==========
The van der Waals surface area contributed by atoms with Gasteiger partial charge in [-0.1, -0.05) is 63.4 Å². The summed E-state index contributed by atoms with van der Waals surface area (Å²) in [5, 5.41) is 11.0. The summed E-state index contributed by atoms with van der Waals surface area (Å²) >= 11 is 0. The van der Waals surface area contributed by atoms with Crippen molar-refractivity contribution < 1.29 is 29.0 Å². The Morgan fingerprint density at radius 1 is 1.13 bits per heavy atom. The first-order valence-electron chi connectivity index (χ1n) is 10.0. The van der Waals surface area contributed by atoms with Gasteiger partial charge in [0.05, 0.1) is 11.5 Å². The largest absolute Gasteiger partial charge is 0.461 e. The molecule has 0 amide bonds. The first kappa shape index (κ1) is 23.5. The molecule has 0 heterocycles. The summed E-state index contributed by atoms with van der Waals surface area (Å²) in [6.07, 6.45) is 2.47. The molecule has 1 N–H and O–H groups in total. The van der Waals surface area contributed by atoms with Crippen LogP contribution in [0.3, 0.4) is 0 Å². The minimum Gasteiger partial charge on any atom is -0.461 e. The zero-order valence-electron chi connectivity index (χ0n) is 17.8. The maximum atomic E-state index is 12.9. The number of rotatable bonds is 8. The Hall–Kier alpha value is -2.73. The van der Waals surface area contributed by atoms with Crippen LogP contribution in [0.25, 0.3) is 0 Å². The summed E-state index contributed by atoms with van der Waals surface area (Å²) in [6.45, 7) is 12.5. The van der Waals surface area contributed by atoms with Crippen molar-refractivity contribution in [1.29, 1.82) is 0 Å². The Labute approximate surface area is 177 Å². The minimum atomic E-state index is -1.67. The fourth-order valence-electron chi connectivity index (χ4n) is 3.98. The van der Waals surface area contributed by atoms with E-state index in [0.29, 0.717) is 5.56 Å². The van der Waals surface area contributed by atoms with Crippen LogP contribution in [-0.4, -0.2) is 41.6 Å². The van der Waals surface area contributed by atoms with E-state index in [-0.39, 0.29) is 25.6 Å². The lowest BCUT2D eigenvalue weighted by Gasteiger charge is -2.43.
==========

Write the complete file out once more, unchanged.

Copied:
The van der Waals surface area contributed by atoms with Gasteiger partial charge in [-0.1, -0.05) is 63.4 Å². The summed E-state index contributed by atoms with van der Waals surface area (Å²) in [5, 5.41) is 11.0. The summed E-state index contributed by atoms with van der Waals surface area (Å²) >= 11 is 0. The van der Waals surface area contributed by atoms with Crippen molar-refractivity contribution < 1.29 is 29.0 Å². The Morgan fingerprint density at radius 1 is 1.13 bits per heavy atom. The first-order valence-electron chi connectivity index (χ1n) is 10.0. The van der Waals surface area contributed by atoms with Gasteiger partial charge in [0.05, 0.1) is 11.5 Å². The largest absolute Gasteiger partial charge is 0.461 e. The molecule has 0 amide bonds. The first kappa shape index (κ1) is 23.5. The molecule has 0 heterocycles. The summed E-state index contributed by atoms with van der Waals surface area (Å²) in [6.07, 6.45) is 2.47. The molecule has 1 N–H and O–H groups in total. The van der Waals surface area contributed by atoms with Crippen LogP contribution in [0.3, 0.4) is 0 Å². The minimum Gasteiger partial charge on any atom is -0.461 e. The zero-order valence-electron chi connectivity index (χ0n) is 17.8. The maximum atomic E-state index is 12.9. The number of rotatable bonds is 8. The Hall–Kier alpha value is -2.73. The van der Waals surface area contributed by atoms with Crippen LogP contribution in [0.25, 0.3) is 0 Å². The summed E-state index contributed by atoms with van der Waals surface area (Å²) in [6.45, 7) is 12.5. The van der Waals surface area contributed by atoms with Crippen molar-refractivity contribution in [1.29, 1.82) is 0 Å². The Labute approximate surface area is 177 Å². The minimum atomic E-state index is -1.67. The fourth-order valence-electron chi connectivity index (χ4n) is 3.98. The van der Waals surface area contributed by atoms with E-state index in [0.29, 0.717) is 5.56 Å². The van der Waals surface area contributed by atoms with Crippen LogP contribution in [-0.4, -0.2) is 41.6 Å². The van der Waals surface area contributed by atoms with E-state index in [-0.39, 0.29) is 25.6 Å². The lowest BCUT2D eigenvalue weighted by Gasteiger charge is -2.43.